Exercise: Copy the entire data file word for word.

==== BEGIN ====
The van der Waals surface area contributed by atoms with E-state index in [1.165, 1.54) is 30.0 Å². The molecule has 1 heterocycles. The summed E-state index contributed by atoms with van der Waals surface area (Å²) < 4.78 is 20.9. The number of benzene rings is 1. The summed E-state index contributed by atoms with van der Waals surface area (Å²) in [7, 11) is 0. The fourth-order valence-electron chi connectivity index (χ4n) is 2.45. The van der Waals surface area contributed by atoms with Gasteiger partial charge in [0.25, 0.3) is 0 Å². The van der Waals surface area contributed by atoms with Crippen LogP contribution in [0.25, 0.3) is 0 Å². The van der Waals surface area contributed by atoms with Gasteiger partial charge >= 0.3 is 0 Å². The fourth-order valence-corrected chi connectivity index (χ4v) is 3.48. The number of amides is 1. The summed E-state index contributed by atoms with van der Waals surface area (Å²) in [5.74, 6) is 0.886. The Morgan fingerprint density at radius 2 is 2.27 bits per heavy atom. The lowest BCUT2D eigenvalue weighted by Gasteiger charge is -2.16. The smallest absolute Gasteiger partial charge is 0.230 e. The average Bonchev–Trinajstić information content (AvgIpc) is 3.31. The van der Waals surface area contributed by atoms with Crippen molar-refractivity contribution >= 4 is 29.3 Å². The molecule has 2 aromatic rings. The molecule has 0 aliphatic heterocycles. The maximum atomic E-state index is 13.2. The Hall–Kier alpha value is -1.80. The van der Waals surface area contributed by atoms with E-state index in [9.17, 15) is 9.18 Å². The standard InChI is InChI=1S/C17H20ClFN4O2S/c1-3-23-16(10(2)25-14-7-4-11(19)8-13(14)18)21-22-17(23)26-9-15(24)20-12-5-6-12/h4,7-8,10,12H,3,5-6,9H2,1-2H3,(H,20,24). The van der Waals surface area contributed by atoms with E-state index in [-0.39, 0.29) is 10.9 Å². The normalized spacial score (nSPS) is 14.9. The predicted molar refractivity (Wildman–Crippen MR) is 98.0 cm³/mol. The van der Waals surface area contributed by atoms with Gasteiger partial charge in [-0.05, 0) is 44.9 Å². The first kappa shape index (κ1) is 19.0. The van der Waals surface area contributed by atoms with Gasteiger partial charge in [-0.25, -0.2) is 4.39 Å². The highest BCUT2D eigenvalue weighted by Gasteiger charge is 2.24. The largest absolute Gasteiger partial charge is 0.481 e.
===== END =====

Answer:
The van der Waals surface area contributed by atoms with E-state index in [1.165, 1.54) is 30.0 Å². The molecule has 1 heterocycles. The summed E-state index contributed by atoms with van der Waals surface area (Å²) < 4.78 is 20.9. The number of benzene rings is 1. The summed E-state index contributed by atoms with van der Waals surface area (Å²) in [7, 11) is 0. The fourth-order valence-electron chi connectivity index (χ4n) is 2.45. The van der Waals surface area contributed by atoms with Gasteiger partial charge in [0.25, 0.3) is 0 Å². The van der Waals surface area contributed by atoms with Crippen LogP contribution in [0.25, 0.3) is 0 Å². The van der Waals surface area contributed by atoms with Gasteiger partial charge >= 0.3 is 0 Å². The fourth-order valence-corrected chi connectivity index (χ4v) is 3.48. The number of amides is 1. The summed E-state index contributed by atoms with van der Waals surface area (Å²) in [5.74, 6) is 0.886. The Morgan fingerprint density at radius 2 is 2.27 bits per heavy atom. The lowest BCUT2D eigenvalue weighted by Gasteiger charge is -2.16. The smallest absolute Gasteiger partial charge is 0.230 e. The average Bonchev–Trinajstić information content (AvgIpc) is 3.31. The van der Waals surface area contributed by atoms with Crippen molar-refractivity contribution >= 4 is 29.3 Å². The molecule has 2 aromatic rings. The molecule has 0 aliphatic heterocycles. The maximum atomic E-state index is 13.2. The Hall–Kier alpha value is -1.80. The van der Waals surface area contributed by atoms with E-state index in [9.17, 15) is 9.18 Å². The standard InChI is InChI=1S/C17H20ClFN4O2S/c1-3-23-16(10(2)25-14-7-4-11(19)8-13(14)18)21-22-17(23)26-9-15(24)20-12-5-6-12/h4,7-8,10,12H,3,5-6,9H2,1-2H3,(H,20,24). The van der Waals surface area contributed by atoms with E-state index in [-0.39, 0.29) is 10.9 Å². The normalized spacial score (nSPS) is 14.9. The predicted molar refractivity (Wildman–Crippen MR) is 98.0 cm³/mol. The van der Waals surface area contributed by atoms with Gasteiger partial charge in [-0.05, 0) is 44.9 Å². The first kappa shape index (κ1) is 19.0. The van der Waals surface area contributed by atoms with Gasteiger partial charge in [-0.25, -0.2) is 4.39 Å². The highest BCUT2D eigenvalue weighted by Gasteiger charge is 2.24. The largest absolute Gasteiger partial charge is 0.481 e.